Nikon Exiting The DSLR Market To Focus On Mirrorless Models

Japanese camera maker Nikon will withdraw from the single-lens reflex camera business and shift toward digital offerings amid intensifying competition from smartphone cameras, Nikkei has learned.

Nikon’s SLR cameras have been widely used by professional photographers for more than 60 years and have come to be seen as synonymous with the Japanese company.

It now plans to focus resources on mirrorless cameras, which have become mainstream products on the back of more advanced digital technologies.

Nikon’s cameras have been losing out to smartphones, which increasingly feature powerful cameras. Nikon aims to beat them by offering products with more unique features.

Since June 2020, when Nikon launched its flagship D6 SLR, no new SLR models have been released. The company has already stopped development of compact digital cameras.

From now on, Nikon intends to focus on digital mirrorless cameras, but production and distribution of existing SLR models will continue.

Nikon is the second largest SLR maker after Canon. An SLR camera uses a mirror to reflect an image the photographer sees through the viewfinder.

Nikon dates from 1917 and adopted the company name in 1946. It released its first SLR in 1959, and has long been held in high esteem by professional photographers and journalists. It made its name offering top quality alternatives to German makes such as Leica that once dominated the market.

By the late 1990s, Nikon had made the switch to digital SLRs. Last year, it sold more than 400,000 SLRs, competing head to head with global leader Canon. SLRs are also produced by Ricoh under the brand Pentax.

Mirrorless cameras have a different viewing system and use image sensors that convert light into electrical signals. Like SLRs, they can accept interchangeable lenses that offer much more range than the fixed focal lengths used in most smartphone cameras. A feature of Nikon cameras has been the F-mount introduced in 1959. It has always allowed photographers to use a wide range of old lenses on recent SLRs.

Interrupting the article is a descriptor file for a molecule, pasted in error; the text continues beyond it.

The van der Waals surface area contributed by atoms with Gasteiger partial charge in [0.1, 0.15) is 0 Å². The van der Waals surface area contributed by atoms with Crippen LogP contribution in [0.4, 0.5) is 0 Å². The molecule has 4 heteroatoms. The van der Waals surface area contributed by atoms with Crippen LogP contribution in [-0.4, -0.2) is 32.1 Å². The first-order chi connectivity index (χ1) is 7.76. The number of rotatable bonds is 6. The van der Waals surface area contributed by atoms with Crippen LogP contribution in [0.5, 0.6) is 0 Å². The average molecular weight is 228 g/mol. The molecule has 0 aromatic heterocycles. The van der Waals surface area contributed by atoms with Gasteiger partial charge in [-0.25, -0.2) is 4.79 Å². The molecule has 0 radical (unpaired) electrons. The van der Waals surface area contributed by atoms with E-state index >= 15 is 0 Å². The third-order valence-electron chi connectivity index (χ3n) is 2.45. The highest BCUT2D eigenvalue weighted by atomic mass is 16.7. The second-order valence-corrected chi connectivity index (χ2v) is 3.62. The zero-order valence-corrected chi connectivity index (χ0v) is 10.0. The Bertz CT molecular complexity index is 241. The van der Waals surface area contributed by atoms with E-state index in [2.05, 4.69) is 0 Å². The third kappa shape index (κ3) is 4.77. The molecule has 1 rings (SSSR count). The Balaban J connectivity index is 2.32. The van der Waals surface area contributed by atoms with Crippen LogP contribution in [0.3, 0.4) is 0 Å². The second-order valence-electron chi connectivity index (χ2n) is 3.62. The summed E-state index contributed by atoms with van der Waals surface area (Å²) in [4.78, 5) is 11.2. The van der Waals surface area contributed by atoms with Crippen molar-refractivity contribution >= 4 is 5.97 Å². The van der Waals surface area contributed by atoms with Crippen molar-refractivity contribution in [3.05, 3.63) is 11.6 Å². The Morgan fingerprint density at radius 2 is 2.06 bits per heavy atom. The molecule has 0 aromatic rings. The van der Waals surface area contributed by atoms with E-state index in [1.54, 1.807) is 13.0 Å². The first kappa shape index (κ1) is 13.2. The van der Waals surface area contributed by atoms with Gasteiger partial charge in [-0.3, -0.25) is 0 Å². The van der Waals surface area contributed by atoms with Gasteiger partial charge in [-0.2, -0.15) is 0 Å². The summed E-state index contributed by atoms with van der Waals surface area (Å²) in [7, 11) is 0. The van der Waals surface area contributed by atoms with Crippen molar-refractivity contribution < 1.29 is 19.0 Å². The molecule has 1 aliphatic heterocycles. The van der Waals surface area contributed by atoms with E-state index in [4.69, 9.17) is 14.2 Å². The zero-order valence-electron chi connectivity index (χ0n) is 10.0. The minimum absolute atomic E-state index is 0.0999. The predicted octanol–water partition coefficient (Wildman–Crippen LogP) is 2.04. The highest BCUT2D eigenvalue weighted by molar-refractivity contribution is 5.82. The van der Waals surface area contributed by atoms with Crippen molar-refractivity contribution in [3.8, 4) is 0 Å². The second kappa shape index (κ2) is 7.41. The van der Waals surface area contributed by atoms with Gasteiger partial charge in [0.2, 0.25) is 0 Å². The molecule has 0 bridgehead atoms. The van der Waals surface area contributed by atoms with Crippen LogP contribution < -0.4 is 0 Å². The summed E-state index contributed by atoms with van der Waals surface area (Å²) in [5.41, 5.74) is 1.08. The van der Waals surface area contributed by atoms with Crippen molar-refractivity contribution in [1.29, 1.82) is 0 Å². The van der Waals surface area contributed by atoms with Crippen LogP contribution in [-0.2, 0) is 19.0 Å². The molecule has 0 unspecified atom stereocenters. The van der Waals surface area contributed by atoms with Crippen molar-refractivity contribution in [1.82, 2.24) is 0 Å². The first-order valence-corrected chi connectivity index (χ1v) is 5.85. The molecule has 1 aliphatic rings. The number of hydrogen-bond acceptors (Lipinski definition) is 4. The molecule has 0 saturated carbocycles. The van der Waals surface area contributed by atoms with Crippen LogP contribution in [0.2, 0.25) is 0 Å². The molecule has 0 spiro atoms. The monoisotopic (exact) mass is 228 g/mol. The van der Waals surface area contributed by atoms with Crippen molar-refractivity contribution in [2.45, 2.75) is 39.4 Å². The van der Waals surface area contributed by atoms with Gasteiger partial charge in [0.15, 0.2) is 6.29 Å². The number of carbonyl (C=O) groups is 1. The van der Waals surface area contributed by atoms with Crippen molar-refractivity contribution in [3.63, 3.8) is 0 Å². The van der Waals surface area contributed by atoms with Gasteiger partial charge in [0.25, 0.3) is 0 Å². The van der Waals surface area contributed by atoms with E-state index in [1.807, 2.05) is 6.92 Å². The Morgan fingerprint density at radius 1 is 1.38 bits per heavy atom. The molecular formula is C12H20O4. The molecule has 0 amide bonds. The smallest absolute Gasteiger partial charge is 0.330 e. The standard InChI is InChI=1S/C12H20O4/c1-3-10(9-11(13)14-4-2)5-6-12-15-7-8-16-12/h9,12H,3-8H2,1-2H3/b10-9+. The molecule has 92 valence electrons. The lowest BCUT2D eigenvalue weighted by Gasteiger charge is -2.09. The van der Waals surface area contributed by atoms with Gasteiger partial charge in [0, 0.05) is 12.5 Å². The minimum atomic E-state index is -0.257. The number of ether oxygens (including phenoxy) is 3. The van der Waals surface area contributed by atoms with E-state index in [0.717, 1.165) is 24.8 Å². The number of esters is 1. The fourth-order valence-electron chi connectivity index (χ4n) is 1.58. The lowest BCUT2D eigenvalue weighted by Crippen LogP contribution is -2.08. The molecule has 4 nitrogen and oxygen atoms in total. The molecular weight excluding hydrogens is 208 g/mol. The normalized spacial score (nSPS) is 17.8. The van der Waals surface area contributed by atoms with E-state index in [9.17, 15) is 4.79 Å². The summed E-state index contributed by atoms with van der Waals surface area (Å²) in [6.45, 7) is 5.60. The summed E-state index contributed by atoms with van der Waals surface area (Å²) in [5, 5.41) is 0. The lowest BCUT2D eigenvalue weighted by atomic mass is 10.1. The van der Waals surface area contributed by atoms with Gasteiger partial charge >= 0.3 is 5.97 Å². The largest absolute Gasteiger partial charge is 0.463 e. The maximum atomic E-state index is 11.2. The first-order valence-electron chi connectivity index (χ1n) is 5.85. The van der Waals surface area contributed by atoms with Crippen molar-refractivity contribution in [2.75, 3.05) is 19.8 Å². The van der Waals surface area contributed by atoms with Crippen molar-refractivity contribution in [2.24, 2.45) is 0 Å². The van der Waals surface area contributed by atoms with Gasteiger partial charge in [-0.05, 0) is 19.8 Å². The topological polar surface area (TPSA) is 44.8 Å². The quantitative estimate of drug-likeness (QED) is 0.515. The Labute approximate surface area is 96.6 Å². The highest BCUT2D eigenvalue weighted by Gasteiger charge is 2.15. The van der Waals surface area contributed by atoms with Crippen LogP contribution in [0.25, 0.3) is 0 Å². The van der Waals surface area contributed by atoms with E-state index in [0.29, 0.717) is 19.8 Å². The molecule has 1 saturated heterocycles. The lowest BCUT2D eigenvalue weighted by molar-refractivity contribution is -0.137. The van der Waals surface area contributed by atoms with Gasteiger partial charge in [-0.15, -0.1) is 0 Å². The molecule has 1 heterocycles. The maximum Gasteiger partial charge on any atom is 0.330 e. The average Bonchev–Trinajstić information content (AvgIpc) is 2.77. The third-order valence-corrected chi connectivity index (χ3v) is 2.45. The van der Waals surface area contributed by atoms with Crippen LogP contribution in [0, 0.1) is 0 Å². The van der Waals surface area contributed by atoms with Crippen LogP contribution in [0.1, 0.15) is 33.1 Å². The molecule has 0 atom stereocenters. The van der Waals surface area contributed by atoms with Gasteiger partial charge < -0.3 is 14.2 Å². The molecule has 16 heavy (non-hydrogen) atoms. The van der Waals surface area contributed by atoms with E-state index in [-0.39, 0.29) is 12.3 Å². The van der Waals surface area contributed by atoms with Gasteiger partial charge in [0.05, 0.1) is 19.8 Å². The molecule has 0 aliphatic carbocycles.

Shipments of mirrorless cameras overtook SLRs for the first time in 2020 with 2.93 million and 2.37 million units shipped respectively, according to Japan’s Camera & Imaging Products Association.

There has been an overall decline, however. The combined market peaked at 11.67 million cameras in 2017, but had fallen to 5.34 million by 2021.

The dramatic falloff has forced Nikon to focus on the segment that still has potential to grow. In 2021, the market for mirrorless cameras expanded 31% to 324.5 billion yen, even as that for SLR cameras dropped 6% to 91.2 billion yen.

Mirrorless cameras have powerful capabilities. Artificial intelligence provides facial and pupil recognition. They can also identify animals, vehicles and objects. 

The Nikon Z9, released last year, can shoot 120 images per second — more than ten times faster that most SLRs without the wear and tear of a moving mirror. This makes them ideal for sports and wildlife photography. Mirrorless cameras are lighter, smaller and virtually silent.